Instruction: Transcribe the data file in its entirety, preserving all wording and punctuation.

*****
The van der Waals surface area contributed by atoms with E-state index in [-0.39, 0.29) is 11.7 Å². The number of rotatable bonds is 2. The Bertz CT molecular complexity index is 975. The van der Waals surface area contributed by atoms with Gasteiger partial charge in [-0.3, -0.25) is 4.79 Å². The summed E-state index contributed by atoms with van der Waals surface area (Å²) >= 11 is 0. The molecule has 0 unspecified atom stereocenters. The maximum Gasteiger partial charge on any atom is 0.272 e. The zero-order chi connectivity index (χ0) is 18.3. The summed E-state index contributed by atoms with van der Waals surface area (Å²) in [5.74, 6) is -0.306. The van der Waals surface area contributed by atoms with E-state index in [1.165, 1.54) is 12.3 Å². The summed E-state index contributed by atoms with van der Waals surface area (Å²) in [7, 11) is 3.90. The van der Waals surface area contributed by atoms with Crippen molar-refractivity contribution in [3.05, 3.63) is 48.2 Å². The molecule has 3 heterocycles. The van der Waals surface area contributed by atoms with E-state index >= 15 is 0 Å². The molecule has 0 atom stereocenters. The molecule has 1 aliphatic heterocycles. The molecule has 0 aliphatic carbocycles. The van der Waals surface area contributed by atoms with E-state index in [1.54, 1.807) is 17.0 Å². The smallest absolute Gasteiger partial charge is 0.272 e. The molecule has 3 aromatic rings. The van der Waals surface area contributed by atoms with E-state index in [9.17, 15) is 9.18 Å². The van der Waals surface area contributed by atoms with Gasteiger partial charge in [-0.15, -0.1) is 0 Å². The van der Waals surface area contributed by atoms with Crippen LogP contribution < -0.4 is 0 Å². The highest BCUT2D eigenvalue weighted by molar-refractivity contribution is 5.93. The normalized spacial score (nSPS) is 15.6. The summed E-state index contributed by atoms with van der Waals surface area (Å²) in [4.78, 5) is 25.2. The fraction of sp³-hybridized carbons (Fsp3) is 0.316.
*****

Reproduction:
The van der Waals surface area contributed by atoms with E-state index in [-0.39, 0.29) is 11.7 Å². The number of rotatable bonds is 2. The Bertz CT molecular complexity index is 975. The van der Waals surface area contributed by atoms with Gasteiger partial charge in [-0.3, -0.25) is 4.79 Å². The summed E-state index contributed by atoms with van der Waals surface area (Å²) >= 11 is 0. The molecule has 0 unspecified atom stereocenters. The maximum Gasteiger partial charge on any atom is 0.272 e. The zero-order chi connectivity index (χ0) is 18.3. The summed E-state index contributed by atoms with van der Waals surface area (Å²) in [5.74, 6) is -0.306. The van der Waals surface area contributed by atoms with E-state index in [1.165, 1.54) is 12.3 Å². The summed E-state index contributed by atoms with van der Waals surface area (Å²) in [7, 11) is 3.90. The van der Waals surface area contributed by atoms with Crippen molar-refractivity contribution in [3.05, 3.63) is 48.2 Å². The molecule has 3 heterocycles. The van der Waals surface area contributed by atoms with E-state index >= 15 is 0 Å². The molecule has 0 atom stereocenters. The molecule has 1 aliphatic heterocycles. The molecule has 0 aliphatic carbocycles. The van der Waals surface area contributed by atoms with E-state index in [1.54, 1.807) is 17.0 Å². The smallest absolute Gasteiger partial charge is 0.272 e. The molecule has 3 aromatic rings. The van der Waals surface area contributed by atoms with E-state index in [9.17, 15) is 9.18 Å². The van der Waals surface area contributed by atoms with Gasteiger partial charge in [-0.15, -0.1) is 0 Å². The van der Waals surface area contributed by atoms with Crippen LogP contribution < -0.4 is 0 Å². The highest BCUT2D eigenvalue weighted by molar-refractivity contribution is 5.93. The normalized spacial score (nSPS) is 15.6. The summed E-state index contributed by atoms with van der Waals surface area (Å²) in [4.78, 5) is 25.2. The fraction of sp³-hybridized carbons (Fsp3) is 0.316.